(Reuters) - U.S. consumers increased their bank deposits and reduced their credit card balances in January, according to data released by the Federal Reserve on Thursday. Deposits and credit card repayments were some of the uses of benefits paid out as part of the government's $900 billion fight against the new coronavirus, according to the data.
In the week to Jan. 27, private bank deposits surged $97.9 billion to a record high of more than $16.3 trillion. The increase was the largest in the past three months.
The increase in deposits since the end of December last year was $226.1 billion. The increase since the beginning of March last year is close to $3 trillion, which means that a four-year increase was achieved in this period.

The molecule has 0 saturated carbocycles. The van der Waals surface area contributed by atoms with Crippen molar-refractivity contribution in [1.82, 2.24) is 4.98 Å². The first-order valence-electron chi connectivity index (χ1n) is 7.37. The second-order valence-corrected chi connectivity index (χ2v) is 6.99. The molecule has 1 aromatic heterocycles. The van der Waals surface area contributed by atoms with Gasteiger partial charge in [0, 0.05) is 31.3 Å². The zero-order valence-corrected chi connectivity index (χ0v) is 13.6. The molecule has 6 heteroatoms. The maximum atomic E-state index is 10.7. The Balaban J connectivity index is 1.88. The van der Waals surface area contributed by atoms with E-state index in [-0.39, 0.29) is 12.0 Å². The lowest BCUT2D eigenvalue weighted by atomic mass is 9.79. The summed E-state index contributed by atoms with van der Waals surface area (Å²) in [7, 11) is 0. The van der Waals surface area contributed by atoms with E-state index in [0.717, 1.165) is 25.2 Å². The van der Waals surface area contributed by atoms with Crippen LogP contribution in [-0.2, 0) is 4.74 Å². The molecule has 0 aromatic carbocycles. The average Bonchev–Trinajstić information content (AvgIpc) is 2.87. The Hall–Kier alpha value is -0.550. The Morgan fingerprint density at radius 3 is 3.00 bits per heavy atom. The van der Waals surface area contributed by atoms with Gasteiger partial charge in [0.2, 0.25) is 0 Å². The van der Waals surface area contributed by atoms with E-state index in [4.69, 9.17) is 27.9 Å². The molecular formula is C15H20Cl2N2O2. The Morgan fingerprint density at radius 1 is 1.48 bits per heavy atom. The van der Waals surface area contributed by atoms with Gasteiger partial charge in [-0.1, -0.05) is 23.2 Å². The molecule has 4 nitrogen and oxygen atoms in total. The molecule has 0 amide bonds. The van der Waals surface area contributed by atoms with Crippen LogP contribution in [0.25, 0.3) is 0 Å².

Consumer loan balances at banks, excluding real estate, fell by $3.5 billion to $1.051 trillion, the lowest level in two years.
The main factor was the continued decline in credit card balances, which account for about half of outstanding loans, to a four-year low of $735.6 billion.
Since March last year, when the lockdown was implemented, credit card balances have declined by over 14% (about $121 billion).